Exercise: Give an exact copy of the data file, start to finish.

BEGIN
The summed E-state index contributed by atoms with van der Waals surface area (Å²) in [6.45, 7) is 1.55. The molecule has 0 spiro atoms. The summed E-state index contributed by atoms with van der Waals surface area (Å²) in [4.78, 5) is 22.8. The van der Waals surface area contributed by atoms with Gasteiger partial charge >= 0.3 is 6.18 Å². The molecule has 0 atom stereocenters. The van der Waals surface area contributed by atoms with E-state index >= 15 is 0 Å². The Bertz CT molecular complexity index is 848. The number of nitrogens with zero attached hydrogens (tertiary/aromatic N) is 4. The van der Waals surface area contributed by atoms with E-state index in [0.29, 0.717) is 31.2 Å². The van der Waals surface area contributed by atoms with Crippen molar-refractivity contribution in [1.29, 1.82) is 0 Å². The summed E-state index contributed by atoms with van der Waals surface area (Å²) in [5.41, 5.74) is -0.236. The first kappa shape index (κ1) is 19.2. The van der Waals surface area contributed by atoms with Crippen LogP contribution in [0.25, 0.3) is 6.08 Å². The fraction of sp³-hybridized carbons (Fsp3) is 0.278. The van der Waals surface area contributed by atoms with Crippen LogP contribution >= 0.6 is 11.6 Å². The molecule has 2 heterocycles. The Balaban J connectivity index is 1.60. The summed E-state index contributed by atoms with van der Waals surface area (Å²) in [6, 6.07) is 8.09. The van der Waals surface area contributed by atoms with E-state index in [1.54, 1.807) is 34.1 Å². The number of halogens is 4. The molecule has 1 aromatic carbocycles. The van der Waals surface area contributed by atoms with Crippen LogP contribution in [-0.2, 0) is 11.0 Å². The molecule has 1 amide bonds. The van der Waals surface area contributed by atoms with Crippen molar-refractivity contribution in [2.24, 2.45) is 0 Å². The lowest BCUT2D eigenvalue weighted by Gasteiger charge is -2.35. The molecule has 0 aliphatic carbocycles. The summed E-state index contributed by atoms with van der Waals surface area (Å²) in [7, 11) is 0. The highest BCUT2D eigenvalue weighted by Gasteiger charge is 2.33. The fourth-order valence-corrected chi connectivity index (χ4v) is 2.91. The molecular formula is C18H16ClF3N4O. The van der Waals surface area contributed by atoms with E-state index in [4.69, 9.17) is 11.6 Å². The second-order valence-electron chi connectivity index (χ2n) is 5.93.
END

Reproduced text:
The summed E-state index contributed by atoms with van der Waals surface area (Å²) in [6.45, 7) is 1.55. The molecule has 0 spiro atoms. The summed E-state index contributed by atoms with van der Waals surface area (Å²) in [4.78, 5) is 22.8. The van der Waals surface area contributed by atoms with Gasteiger partial charge >= 0.3 is 6.18 Å². The molecule has 0 atom stereocenters. The van der Waals surface area contributed by atoms with E-state index >= 15 is 0 Å². The Bertz CT molecular complexity index is 848. The number of nitrogens with zero attached hydrogens (tertiary/aromatic N) is 4. The van der Waals surface area contributed by atoms with E-state index in [0.29, 0.717) is 31.2 Å². The van der Waals surface area contributed by atoms with Crippen molar-refractivity contribution in [1.29, 1.82) is 0 Å². The summed E-state index contributed by atoms with van der Waals surface area (Å²) in [5.41, 5.74) is -0.236. The first kappa shape index (κ1) is 19.2. The van der Waals surface area contributed by atoms with Crippen LogP contribution in [0.25, 0.3) is 6.08 Å². The fraction of sp³-hybridized carbons (Fsp3) is 0.278. The van der Waals surface area contributed by atoms with Crippen LogP contribution >= 0.6 is 11.6 Å². The molecule has 2 heterocycles. The Balaban J connectivity index is 1.60. The summed E-state index contributed by atoms with van der Waals surface area (Å²) in [6, 6.07) is 8.09. The van der Waals surface area contributed by atoms with E-state index in [1.54, 1.807) is 34.1 Å². The number of halogens is 4. The molecule has 1 aromatic carbocycles. The van der Waals surface area contributed by atoms with Crippen LogP contribution in [-0.2, 0) is 11.0 Å². The molecule has 1 amide bonds. The van der Waals surface area contributed by atoms with Crippen molar-refractivity contribution in [2.24, 2.45) is 0 Å². The lowest BCUT2D eigenvalue weighted by Gasteiger charge is -2.35. The molecule has 0 aliphatic carbocycles. The summed E-state index contributed by atoms with van der Waals surface area (Å²) in [7, 11) is 0. The highest BCUT2D eigenvalue weighted by Gasteiger charge is 2.33. The fourth-order valence-corrected chi connectivity index (χ4v) is 2.91. The molecular formula is C18H16ClF3N4O. The van der Waals surface area contributed by atoms with E-state index in [4.69, 9.17) is 11.6 Å². The second-order valence-electron chi connectivity index (χ2n) is 5.93.